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Critters of the Week

Critters of the Week

A wild critter we spotted in the RVA area and a critter up for adoption by SPCA.

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Where Spotted: Westover Hills
Common Name: Common Eastern Bumblebee
Scientific Name: Bombus impatiens
Average Length: 0.35 in to 0.82 in (9 mm – 21 mm)

Quick Facts (iNaturalist)

  • The common eastern bumble bee can be found throughout the east coast from Maine to Florida and west through Ohio.
  • They have underground nests that are 1–3 feet below the ground surface.
  • Unlike the nests of honeybees or paper wasps, the nests do not have a predictable pattern. The bees lay egg clumps all over inside the nest instead of having one brood area around which the workers’ distribution center is arranged.
  • Colonies use a strategy called traplining, in which the bees visit their food sources in a repeatable sequence, to improve their efficiency, especially in an unfamiliar environment.
  • To create honey, the bees consume the pollen and the nectar, and then regurgitate them, mixing them with enzymes in their stomachs. The honey is stored and used as a winter food source.

If you’re a fan of original content like those photos above be sure to give our Instagram and Dickie’s Backyard Bird Blind Bonanza on FB a follow and consider making a donation.

Nugget at Richmond SPCA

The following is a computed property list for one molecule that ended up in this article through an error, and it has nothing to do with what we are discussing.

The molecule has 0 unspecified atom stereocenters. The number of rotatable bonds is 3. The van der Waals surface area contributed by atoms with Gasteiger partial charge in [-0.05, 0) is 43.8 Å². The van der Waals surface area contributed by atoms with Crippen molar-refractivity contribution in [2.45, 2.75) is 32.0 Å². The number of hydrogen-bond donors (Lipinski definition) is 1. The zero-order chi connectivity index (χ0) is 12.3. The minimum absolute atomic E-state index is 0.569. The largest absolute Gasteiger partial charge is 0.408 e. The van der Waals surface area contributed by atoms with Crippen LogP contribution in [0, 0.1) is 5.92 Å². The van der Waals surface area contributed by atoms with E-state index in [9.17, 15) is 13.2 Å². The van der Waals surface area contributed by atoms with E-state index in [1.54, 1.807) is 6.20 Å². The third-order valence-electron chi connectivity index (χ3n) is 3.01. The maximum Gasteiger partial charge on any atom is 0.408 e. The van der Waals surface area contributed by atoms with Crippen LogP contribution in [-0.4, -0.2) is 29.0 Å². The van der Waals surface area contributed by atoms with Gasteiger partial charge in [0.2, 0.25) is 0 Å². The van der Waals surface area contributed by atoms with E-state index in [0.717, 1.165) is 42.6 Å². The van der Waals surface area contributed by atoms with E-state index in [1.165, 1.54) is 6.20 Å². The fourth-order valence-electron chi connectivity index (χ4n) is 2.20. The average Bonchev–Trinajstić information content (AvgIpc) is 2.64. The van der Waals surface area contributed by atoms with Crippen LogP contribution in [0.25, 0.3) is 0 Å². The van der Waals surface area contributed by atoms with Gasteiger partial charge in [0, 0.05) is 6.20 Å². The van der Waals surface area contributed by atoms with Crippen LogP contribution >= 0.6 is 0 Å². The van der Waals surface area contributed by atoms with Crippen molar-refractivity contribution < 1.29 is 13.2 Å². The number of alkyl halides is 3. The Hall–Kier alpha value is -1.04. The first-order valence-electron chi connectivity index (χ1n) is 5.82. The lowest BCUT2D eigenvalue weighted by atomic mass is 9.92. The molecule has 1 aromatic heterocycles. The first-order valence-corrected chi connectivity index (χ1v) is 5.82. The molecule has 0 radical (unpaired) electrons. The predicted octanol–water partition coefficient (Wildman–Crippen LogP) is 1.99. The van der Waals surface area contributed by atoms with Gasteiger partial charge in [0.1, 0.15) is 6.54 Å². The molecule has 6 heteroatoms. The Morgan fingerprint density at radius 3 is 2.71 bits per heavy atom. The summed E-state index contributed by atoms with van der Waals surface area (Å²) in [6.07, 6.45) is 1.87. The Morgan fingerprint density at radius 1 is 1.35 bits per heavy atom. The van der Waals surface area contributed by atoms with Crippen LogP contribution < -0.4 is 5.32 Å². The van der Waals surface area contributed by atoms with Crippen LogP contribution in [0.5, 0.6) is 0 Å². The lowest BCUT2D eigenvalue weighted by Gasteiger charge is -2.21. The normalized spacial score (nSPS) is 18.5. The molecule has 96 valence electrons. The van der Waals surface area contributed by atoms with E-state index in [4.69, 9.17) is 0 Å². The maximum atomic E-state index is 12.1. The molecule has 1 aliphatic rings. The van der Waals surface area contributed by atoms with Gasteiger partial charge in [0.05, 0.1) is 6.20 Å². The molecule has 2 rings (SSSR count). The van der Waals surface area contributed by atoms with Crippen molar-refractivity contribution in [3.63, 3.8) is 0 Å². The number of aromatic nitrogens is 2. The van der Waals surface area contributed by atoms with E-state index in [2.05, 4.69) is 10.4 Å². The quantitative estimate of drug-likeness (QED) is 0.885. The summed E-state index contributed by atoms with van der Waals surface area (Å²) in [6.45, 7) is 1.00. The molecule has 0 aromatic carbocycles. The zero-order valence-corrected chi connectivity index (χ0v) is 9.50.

There’s a diamond in the ruff, uniquely set in this golden boy Nugget.

He’s still a work in progress who looks to his person for confidence and reassurance. Although he came to us not knowing much about the big, sometimes scary world, he’s come to love car rides, learned the cues for sit and down, and developed leash manners. Nugget has been building on positive experiences with other dogs and does really well on buddy walks.

He’s looking for an adult-only home with a patient person who will help him continue to learn and explore.

Age: 5 years, 5 months
Gender: Neutered Male
Color: Black / Blue
Size: L (dog size guide)
ID: 44013649

Adopt Nugget at Richmond SPCA

Learn more about their adoption process.

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We need your help. RVAHub is a small, independent publication, and we depend on our readers to help us provide a vital community service. If you enjoy our content, would you consider a donation as small as $5? We would be immensely grateful! Interested in advertising your business, organization, or event? Get the details here.

Richard Hayes is the co-founder of RVAHub. When he isn't rounding up neighborhood news, he's likely watching soccer or chasing down the latest and greatest board game.